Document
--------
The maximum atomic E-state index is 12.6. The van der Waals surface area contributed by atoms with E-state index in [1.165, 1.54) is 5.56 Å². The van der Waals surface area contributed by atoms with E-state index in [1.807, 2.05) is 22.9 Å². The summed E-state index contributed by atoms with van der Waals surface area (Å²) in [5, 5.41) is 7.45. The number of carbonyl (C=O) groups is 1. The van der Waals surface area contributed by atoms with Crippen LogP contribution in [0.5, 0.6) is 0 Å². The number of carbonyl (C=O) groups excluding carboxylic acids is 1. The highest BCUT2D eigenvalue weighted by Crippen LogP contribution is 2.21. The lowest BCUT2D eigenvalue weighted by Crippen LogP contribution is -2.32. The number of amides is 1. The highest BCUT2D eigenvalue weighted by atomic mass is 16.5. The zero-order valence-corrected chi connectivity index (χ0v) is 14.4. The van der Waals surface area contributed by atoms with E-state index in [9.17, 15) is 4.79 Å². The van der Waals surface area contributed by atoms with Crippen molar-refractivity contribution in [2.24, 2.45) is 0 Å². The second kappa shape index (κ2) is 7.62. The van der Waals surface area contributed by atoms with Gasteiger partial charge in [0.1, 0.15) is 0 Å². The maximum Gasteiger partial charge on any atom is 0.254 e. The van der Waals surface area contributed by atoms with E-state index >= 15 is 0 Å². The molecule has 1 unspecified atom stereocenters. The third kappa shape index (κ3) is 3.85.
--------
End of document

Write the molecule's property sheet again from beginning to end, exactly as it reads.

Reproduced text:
The maximum atomic E-state index is 12.6. The van der Waals surface area contributed by atoms with E-state index in [1.165, 1.54) is 5.56 Å². The van der Waals surface area contributed by atoms with E-state index in [1.807, 2.05) is 22.9 Å². The summed E-state index contributed by atoms with van der Waals surface area (Å²) in [5, 5.41) is 7.45. The number of carbonyl (C=O) groups is 1. The van der Waals surface area contributed by atoms with Crippen LogP contribution in [0.5, 0.6) is 0 Å². The number of carbonyl (C=O) groups excluding carboxylic acids is 1. The highest BCUT2D eigenvalue weighted by Crippen LogP contribution is 2.21. The lowest BCUT2D eigenvalue weighted by Crippen LogP contribution is -2.32. The number of amides is 1. The highest BCUT2D eigenvalue weighted by atomic mass is 16.5. The zero-order valence-corrected chi connectivity index (χ0v) is 14.4. The van der Waals surface area contributed by atoms with E-state index in [9.17, 15) is 4.79 Å². The van der Waals surface area contributed by atoms with Crippen molar-refractivity contribution in [2.24, 2.45) is 0 Å². The second kappa shape index (κ2) is 7.62. The van der Waals surface area contributed by atoms with Gasteiger partial charge in [0.1, 0.15) is 0 Å². The maximum Gasteiger partial charge on any atom is 0.254 e. The van der Waals surface area contributed by atoms with E-state index >= 15 is 0 Å². The molecule has 1 unspecified atom stereocenters. The third kappa shape index (κ3) is 3.85.